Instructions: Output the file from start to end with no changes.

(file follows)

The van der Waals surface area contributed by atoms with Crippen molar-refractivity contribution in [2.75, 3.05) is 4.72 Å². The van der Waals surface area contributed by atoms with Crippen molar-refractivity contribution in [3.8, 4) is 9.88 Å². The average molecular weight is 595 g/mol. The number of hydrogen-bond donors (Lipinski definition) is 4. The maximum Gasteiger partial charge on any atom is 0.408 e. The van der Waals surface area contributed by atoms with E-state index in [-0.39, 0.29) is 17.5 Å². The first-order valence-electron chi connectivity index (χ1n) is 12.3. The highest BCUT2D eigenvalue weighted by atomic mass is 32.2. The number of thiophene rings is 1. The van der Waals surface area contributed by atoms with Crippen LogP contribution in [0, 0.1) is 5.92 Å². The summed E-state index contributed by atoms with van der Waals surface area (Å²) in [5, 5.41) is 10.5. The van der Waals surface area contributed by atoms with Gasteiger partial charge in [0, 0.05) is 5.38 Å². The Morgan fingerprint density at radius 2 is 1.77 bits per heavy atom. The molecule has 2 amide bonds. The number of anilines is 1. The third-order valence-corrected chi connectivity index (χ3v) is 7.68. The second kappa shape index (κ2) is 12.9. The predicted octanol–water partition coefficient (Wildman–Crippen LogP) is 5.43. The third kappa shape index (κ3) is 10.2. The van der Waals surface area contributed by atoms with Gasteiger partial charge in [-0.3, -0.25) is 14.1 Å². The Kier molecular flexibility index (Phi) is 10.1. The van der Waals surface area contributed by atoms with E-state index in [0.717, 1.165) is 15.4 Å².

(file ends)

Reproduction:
The van der Waals surface area contributed by atoms with Crippen molar-refractivity contribution in [2.75, 3.05) is 4.72 Å². The van der Waals surface area contributed by atoms with Crippen molar-refractivity contribution in [3.8, 4) is 9.88 Å². The average molecular weight is 595 g/mol. The number of hydrogen-bond donors (Lipinski definition) is 4. The maximum Gasteiger partial charge on any atom is 0.408 e. The van der Waals surface area contributed by atoms with E-state index in [-0.39, 0.29) is 17.5 Å². The first-order valence-electron chi connectivity index (χ1n) is 12.3. The highest BCUT2D eigenvalue weighted by atomic mass is 32.2. The number of thiophene rings is 1. The van der Waals surface area contributed by atoms with Crippen LogP contribution in [0, 0.1) is 5.92 Å². The summed E-state index contributed by atoms with van der Waals surface area (Å²) in [5, 5.41) is 10.5. The van der Waals surface area contributed by atoms with Gasteiger partial charge in [0, 0.05) is 5.38 Å². The Morgan fingerprint density at radius 2 is 1.77 bits per heavy atom. The molecule has 2 amide bonds. The number of anilines is 1. The third-order valence-corrected chi connectivity index (χ3v) is 7.68. The second kappa shape index (κ2) is 12.9. The predicted octanol–water partition coefficient (Wildman–Crippen LogP) is 5.43. The third kappa shape index (κ3) is 10.2. The van der Waals surface area contributed by atoms with Gasteiger partial charge in [-0.3, -0.25) is 14.1 Å². The Kier molecular flexibility index (Phi) is 10.1. The van der Waals surface area contributed by atoms with E-state index in [0.717, 1.165) is 15.4 Å².